What Hypnoskull wants to say with the concept of Anti/Techno is that setting up a techno rhythm and adding some industrial-derived sounds on it, such as in a cut + paste procedure, doesn’t make your music “techno industrial”. It’s not important that the listener or critique agree with this declaration, as Hypnoskull music is a “global anti-music conspiracy”. This idea is even better expressed in the mix recently made for this website, available here.
According to Patrick Stevens, techno isn’t only some kind of subversive attitude, as well as V2 Organisation was subversive in contemporary art world and Brecht was a subversive thinker, but it’s a modus operandi, an approach that, as stated by himself, can be found in its last three albums, the roots of the project, techno music.
The fifteen songs included in Die4.generation are fragments of a wider vision expressing at its best in the live dimension, although each song has it’s own life and meaning even when separated from the other. The aforementioned mix is a good example of what we’re talking about: two drum machines, two samplers, and few more. That’s the case of this mix. That’s enough to make something convincing and good.
What said above doesn’t mean that, in order to appreciate Die4.generation, you should be a sociologist, you should know German politics, or know RAF history (although knowing the history of a foreign country can be quite interesting to better understand the background of what you’re listening to) or know the whole Ant-Zen catalogue. Of course, you can simply enjoy what you’re listening to and dance to it.
What makes great an album is also how it can be experienced in different ways, according to who is listening to it. Anyway, Die4.generation best songs are put at the beginning: the title track is a techno song maybe sampling a tv news broadcast, recalling what he did in his early years with KK Records (Patrick Stevens released music with the historic Belgian label), while the emblematic All ideologies must / will die is probably the most syncopated, violent and engaging song of the lot. A storm of tribal-like rhythms is launched in front of the listener, there’s no space for any kind of embellishment.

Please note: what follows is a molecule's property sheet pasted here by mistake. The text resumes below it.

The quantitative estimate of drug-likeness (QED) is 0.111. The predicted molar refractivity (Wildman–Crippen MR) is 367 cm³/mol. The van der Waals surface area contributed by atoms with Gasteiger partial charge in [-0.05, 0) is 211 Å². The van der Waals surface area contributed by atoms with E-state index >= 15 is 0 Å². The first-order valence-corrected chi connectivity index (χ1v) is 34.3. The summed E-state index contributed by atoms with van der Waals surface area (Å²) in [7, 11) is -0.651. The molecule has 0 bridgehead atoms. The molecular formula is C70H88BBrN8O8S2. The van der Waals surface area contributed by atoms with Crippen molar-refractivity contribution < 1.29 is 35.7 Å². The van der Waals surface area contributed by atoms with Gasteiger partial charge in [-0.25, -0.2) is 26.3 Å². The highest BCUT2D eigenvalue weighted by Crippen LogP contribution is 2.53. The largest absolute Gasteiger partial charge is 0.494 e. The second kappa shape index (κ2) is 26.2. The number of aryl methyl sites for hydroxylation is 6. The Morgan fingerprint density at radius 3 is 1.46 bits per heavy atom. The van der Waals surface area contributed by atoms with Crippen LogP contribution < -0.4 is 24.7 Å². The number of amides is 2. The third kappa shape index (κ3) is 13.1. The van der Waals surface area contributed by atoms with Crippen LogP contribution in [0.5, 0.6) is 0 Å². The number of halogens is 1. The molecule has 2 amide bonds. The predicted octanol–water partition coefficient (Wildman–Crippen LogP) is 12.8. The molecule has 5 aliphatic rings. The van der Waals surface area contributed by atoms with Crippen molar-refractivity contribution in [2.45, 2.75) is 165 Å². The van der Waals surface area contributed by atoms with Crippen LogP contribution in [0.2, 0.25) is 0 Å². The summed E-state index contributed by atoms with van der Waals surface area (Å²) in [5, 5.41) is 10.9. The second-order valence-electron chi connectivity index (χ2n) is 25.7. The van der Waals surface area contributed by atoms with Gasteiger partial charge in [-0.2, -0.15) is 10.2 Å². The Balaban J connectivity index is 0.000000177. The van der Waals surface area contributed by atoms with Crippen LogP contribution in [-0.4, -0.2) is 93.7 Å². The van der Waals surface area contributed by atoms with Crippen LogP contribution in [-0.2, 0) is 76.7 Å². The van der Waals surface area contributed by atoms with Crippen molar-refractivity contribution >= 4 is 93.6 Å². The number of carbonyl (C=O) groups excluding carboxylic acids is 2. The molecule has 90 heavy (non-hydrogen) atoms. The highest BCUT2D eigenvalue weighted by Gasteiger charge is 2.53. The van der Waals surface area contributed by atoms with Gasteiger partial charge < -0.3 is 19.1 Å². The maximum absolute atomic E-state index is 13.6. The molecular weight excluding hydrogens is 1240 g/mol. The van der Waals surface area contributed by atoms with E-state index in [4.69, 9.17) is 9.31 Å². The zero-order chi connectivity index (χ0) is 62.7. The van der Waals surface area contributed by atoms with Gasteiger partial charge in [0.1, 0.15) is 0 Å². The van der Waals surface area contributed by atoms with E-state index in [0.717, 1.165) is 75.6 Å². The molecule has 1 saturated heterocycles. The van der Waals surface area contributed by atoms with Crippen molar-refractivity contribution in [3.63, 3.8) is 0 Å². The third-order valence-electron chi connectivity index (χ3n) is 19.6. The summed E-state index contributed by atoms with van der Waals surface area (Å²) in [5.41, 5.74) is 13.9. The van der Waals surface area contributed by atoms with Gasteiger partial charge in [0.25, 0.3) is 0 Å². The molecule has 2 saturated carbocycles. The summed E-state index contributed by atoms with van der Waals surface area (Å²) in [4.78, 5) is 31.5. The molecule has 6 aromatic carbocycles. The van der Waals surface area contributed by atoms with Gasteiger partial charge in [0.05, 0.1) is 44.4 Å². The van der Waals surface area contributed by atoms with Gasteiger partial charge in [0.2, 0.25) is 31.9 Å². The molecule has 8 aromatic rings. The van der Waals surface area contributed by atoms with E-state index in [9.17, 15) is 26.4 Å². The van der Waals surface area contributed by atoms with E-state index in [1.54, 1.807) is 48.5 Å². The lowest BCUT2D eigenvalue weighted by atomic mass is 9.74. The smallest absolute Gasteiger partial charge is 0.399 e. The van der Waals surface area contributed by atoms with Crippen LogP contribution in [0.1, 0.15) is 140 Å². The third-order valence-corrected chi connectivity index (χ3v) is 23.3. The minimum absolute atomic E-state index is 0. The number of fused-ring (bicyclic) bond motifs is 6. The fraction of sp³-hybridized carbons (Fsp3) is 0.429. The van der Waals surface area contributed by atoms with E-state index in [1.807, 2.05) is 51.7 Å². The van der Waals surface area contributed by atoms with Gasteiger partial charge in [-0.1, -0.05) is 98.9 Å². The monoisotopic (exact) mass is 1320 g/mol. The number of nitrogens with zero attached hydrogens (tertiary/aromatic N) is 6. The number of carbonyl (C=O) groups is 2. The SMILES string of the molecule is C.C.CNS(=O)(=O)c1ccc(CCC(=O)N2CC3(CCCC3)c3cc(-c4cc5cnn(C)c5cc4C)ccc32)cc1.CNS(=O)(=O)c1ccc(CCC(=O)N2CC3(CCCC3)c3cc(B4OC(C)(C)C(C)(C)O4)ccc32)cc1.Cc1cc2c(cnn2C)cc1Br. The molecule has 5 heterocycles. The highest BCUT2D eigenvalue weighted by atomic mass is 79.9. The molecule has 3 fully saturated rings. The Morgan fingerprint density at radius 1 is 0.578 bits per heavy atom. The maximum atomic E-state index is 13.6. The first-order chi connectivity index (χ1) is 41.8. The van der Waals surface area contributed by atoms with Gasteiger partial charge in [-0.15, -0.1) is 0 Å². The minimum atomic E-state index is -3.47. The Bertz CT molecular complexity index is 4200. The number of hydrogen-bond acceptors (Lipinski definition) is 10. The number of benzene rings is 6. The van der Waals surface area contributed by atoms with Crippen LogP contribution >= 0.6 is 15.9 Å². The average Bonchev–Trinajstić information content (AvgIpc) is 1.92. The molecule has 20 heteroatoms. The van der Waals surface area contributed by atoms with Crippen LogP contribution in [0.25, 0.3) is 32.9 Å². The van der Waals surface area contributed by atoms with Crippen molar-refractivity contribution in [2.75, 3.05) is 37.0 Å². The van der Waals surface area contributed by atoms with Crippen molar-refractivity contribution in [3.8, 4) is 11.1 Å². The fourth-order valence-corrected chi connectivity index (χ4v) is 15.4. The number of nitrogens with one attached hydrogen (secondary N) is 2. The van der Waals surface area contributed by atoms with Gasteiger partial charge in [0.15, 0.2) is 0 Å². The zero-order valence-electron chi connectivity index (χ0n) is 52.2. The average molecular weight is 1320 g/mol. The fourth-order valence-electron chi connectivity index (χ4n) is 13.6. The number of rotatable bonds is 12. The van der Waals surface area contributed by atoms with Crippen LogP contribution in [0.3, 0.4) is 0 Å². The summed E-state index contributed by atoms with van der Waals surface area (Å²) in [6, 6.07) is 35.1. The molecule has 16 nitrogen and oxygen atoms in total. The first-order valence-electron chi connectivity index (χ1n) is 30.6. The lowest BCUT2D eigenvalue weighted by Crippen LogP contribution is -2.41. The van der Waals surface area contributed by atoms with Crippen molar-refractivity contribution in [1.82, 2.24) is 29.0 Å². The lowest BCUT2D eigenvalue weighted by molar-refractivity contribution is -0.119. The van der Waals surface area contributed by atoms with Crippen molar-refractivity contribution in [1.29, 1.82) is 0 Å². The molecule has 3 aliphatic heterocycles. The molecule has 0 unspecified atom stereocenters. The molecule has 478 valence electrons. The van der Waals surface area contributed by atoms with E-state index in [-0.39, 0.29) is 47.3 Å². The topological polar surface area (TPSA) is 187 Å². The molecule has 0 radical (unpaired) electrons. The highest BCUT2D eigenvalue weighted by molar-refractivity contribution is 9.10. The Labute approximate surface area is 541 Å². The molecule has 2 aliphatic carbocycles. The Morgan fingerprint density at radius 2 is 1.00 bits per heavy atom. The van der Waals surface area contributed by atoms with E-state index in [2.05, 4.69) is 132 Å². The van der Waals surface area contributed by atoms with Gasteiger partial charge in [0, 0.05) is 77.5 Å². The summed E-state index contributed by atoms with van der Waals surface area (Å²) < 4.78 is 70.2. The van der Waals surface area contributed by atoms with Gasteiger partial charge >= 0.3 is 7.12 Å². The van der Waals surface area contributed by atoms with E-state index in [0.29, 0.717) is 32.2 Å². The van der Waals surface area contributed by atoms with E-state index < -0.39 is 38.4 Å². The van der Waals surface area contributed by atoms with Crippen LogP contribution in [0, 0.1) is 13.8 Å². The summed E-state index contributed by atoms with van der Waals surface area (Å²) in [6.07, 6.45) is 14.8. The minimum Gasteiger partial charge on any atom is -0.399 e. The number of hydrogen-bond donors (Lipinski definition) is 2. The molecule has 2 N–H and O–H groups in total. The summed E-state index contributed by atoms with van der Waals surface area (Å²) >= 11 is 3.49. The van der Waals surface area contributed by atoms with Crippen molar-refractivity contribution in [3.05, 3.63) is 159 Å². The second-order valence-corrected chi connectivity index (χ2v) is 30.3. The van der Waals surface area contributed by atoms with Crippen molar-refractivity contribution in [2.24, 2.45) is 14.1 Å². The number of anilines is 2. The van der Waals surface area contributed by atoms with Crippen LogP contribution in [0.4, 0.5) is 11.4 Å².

Aphorism on a useless death recalls once again RAF story, but it has a more relaxed rhythm, it is dirtier and more atmospheric (a suffocating and grey atmosphere). What follows is a more techno-oriented number called Initialising procedure (taken from rehearsals of Ffwd>Burnout!, an album that will be shortly re-released in a “redux” version by Italian Repitch records). Harsh sounds, noise (n.o.i.z.e.), distortions, analogic sounds, straight rhythms, stopped by a small parenthesis.
What should we say more about this album? Listen to it, take some time to discover what Hypnoskull is talking about. His music is quite immediate, but its message requires your time in order to be understood. Hypnoskull has always expressed more than music in its albums, since his early years. The listener should know this when he approaches his music. That’s up to you. Put it at maximum volume.
Rating: 9, 5